The non-jugdemental part of being non-judgemental
It’s a weird situation. When you start to watch your thoughts, frequently there is a voice that goes something like “dang it – there’s a thought!”, “What am I supposed to be doing?” or “I really don’t like this.” Frequently, this takes the form of self-criticism “I’m no good at this” or “I’m not doing it right”. When this happens and someone reports they have had this kind of experience, my response is “that’s fabulous! You already have enough mindfulness to see the kind of thoughts you’re having and report on them”. And it’s true. I say the same thing to people who start a class by saying “I’m not very mindful”. I’ll say “You may have more than realize! You have enough to know that you could benefit from it and are motivated enough to get to a class, so that’s saying a lot about not only your self-awareness, but you intend to do something to improve yourself”. This is often unexpected, and it’s fun for me to observe the different ways people respond to that. (An article for later – being mindful when someone says something nice to you).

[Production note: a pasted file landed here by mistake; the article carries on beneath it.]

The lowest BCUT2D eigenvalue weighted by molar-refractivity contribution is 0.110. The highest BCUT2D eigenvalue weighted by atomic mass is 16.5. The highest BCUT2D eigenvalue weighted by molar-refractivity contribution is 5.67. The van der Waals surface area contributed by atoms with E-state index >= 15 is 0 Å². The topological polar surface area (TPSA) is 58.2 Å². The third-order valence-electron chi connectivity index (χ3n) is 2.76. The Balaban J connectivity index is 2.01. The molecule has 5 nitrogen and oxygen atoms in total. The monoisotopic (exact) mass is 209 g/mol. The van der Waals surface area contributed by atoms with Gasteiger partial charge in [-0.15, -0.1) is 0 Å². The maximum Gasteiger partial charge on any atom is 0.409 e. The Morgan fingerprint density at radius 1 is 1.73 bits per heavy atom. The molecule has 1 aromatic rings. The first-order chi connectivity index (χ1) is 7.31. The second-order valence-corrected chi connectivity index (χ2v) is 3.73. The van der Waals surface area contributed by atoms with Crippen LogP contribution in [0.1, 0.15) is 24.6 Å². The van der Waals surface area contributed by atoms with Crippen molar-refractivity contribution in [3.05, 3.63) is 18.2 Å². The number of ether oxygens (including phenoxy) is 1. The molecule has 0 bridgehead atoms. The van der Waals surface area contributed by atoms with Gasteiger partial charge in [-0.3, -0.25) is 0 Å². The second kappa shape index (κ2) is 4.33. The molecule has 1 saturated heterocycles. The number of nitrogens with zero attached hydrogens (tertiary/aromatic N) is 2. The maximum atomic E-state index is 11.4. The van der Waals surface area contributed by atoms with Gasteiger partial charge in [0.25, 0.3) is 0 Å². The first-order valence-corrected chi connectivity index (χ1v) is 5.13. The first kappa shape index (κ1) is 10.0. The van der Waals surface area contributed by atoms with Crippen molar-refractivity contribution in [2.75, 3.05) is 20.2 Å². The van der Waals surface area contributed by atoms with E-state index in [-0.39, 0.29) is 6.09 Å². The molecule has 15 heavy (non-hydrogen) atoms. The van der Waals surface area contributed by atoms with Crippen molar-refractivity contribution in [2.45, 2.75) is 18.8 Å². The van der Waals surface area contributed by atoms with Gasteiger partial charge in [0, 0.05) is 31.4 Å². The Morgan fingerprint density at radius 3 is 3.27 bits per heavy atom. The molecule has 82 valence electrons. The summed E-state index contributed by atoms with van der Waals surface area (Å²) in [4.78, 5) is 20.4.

When you have these inner critic thoughts – it’s just information. “Oh, I go again”. And bring yourself back to just simple awareness. As if you were watching the clouds in the sky. They are not good clouds or bad clouds, just clouds. In the end, you’ve raised your capacity for mindfulness a bit by exercising your mindful neurology and rehearsed how to observe thoughts and feelings, without stepping into those thoughts and feelings. They don’t become the centerpiece, just something passing by.
So being non-judgmental as you are mindful is really very important. It’s not a race – there’s no “first place” – but there is a prize.